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Cholera outbreak: Govt, donors urged to increase investment in water, sanitation

Country Director, WaterAid Nigeria, Dr Evelyn Mere, has urged government and donors to step up their investments in water, sanitation and hygiene, to tackle cholera outbreaks in the country.

Evelyn Mere
Evelyn Mere, WaterAid Nigeria Country Director

Mere made the call in a statement signed Mrs Rachel Ogunlana, Communications Support Consultant, WaterAid Nigeria, and made available on Thursday, October 7, 2021.

She said WaterAid was deeply concerned about the cholera outbreak that had affected communities in several states in Nigeria and “claiming over 3000 lives so far, especially affecting young children between 5 and 14 years old. 

“The numbers might even be higher, as people in hard-to-reach areas have been affected as well, but they are not all included,” she said.

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The Country Director stressed that in order to tackle the challenge, there was the need to step up investments in the water and sanitation sector.

“The Nigerian government and donors need to step up their investment in the grossly underfunded water, sanitation and hygiene sector, which was declared to be in a state of emergency in 2018. 

“Improving living and sanitation conditions in a sustainable way is extremely important in the fight against diseases like cholera and the impacts of climate change,” Mere said.

She noted that communities need proper handwashing and sanitation facilities, and clean water sources that are at a distance from toilets so there’s no cross contamination.

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According to her, her organisation feared that the global climate crisis, is likely to lead to more erratic rains and river floods.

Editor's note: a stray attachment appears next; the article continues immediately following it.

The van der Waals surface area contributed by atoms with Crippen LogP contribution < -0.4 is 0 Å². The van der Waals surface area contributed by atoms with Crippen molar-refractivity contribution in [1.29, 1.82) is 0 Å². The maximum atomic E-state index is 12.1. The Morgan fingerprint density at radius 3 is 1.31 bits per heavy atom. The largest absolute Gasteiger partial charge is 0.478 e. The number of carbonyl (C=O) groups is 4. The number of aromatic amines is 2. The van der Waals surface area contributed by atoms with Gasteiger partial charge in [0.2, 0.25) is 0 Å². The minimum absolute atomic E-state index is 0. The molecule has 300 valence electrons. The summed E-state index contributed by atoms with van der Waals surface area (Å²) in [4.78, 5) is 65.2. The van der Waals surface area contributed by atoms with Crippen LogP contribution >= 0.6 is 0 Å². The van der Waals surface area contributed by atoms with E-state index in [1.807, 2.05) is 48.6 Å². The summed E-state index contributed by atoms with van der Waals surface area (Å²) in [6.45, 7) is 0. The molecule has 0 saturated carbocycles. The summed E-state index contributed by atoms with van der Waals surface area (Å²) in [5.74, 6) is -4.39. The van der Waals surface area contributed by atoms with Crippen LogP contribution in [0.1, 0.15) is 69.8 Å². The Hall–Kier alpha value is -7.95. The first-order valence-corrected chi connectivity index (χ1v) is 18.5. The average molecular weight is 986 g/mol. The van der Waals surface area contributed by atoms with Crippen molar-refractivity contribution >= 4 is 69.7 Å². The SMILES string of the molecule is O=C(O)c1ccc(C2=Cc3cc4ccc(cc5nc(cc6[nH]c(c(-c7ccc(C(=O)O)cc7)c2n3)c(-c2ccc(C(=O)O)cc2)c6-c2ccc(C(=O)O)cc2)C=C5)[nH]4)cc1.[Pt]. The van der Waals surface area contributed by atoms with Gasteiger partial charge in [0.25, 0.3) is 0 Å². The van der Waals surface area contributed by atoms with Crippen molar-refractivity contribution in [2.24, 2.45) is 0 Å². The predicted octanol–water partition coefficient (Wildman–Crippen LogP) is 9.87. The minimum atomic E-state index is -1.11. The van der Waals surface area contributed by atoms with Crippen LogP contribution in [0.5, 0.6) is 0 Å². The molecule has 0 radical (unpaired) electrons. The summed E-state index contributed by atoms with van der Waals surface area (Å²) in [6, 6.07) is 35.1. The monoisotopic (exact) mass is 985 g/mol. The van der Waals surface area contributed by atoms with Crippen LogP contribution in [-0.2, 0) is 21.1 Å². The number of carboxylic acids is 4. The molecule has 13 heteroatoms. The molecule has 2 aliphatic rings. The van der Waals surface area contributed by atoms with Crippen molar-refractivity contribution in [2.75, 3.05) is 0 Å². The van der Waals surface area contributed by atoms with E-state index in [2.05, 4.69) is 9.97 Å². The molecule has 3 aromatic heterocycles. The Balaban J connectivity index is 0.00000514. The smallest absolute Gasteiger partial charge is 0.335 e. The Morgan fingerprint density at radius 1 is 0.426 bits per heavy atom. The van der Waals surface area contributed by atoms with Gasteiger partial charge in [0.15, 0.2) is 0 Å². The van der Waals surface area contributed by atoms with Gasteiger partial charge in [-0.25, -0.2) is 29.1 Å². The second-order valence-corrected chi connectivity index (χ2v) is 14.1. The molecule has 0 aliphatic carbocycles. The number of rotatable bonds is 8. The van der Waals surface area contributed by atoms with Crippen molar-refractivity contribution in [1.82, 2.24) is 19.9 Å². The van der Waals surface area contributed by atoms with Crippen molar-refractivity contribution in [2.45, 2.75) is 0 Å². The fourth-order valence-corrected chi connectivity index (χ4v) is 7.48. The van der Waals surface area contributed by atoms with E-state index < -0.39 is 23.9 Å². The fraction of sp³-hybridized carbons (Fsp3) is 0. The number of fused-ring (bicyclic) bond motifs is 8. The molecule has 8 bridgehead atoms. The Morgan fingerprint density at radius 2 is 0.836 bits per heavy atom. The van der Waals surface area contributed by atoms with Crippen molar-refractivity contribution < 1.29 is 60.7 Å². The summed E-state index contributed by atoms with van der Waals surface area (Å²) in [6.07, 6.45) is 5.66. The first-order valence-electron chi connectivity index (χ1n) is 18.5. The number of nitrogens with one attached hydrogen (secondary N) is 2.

“This will increase the number and severity of these outbreaks, as there will be a higher risk of floods contaminating clean water sources.

 “This recent outbreak has been the most lethal in several years, considering the number of cases and deaths recorded so far.

“It shows how important clean water and good sanitation and hygiene are to saving lives. Even though the rainy season is coming to an end, the outbreak is ongoing”, Mere said.

She said WaterAid was working closely with the authorities in several states and at the national level in the fight against cholera, including “intensifying the campaign against cholera through TV and Radio messages, 

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“Focusing on the importance of access to safely managed toilets in households and public institutions, and an end to open defecation while campaigning to improve handwashing habits.”

The Country Director also pointed out that WaterAid was working continuously to influence governments at all levels to prioritise the access of communities to clean water.

“Their waste is often washed away by rain, contaminating water sources like drinking wells, especially during the rainy season,” she added.

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